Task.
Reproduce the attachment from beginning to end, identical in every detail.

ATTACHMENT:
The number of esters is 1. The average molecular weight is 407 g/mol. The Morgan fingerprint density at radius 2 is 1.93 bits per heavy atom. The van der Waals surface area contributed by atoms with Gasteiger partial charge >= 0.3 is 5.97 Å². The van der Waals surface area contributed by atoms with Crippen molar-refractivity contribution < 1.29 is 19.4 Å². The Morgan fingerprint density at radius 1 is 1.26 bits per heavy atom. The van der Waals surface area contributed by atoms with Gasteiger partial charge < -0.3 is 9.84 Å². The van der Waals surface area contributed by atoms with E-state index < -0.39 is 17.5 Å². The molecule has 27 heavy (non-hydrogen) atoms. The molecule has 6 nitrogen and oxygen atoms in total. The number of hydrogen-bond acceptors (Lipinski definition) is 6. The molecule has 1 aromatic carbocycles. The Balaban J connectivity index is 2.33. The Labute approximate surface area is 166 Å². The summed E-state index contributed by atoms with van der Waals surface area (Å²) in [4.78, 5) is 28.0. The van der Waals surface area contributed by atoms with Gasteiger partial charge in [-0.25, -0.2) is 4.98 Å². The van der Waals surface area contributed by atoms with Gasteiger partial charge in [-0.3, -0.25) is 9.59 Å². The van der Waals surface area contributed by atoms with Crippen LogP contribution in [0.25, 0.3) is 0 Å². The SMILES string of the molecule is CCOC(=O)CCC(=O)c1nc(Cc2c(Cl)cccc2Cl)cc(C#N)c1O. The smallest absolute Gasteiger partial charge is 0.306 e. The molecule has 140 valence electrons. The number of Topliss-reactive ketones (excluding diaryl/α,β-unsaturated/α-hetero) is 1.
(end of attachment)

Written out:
The number of esters is 1. The average molecular weight is 407 g/mol. The Morgan fingerprint density at radius 2 is 1.93 bits per heavy atom. The van der Waals surface area contributed by atoms with Gasteiger partial charge >= 0.3 is 5.97 Å². The van der Waals surface area contributed by atoms with Crippen molar-refractivity contribution < 1.29 is 19.4 Å². The Morgan fingerprint density at radius 1 is 1.26 bits per heavy atom. The van der Waals surface area contributed by atoms with Gasteiger partial charge < -0.3 is 9.84 Å². The van der Waals surface area contributed by atoms with E-state index < -0.39 is 17.5 Å². The molecule has 27 heavy (non-hydrogen) atoms. The molecule has 6 nitrogen and oxygen atoms in total. The number of hydrogen-bond acceptors (Lipinski definition) is 6. The molecule has 1 aromatic carbocycles. The Balaban J connectivity index is 2.33. The Labute approximate surface area is 166 Å². The summed E-state index contributed by atoms with van der Waals surface area (Å²) in [4.78, 5) is 28.0. The van der Waals surface area contributed by atoms with Gasteiger partial charge in [-0.25, -0.2) is 4.98 Å². The van der Waals surface area contributed by atoms with Gasteiger partial charge in [-0.3, -0.25) is 9.59 Å². The van der Waals surface area contributed by atoms with Crippen LogP contribution in [0.25, 0.3) is 0 Å². The SMILES string of the molecule is CCOC(=O)CCC(=O)c1nc(Cc2c(Cl)cccc2Cl)cc(C#N)c1O. The smallest absolute Gasteiger partial charge is 0.306 e. The molecule has 140 valence electrons. The number of Topliss-reactive ketones (excluding diaryl/α,β-unsaturated/α-hetero) is 1.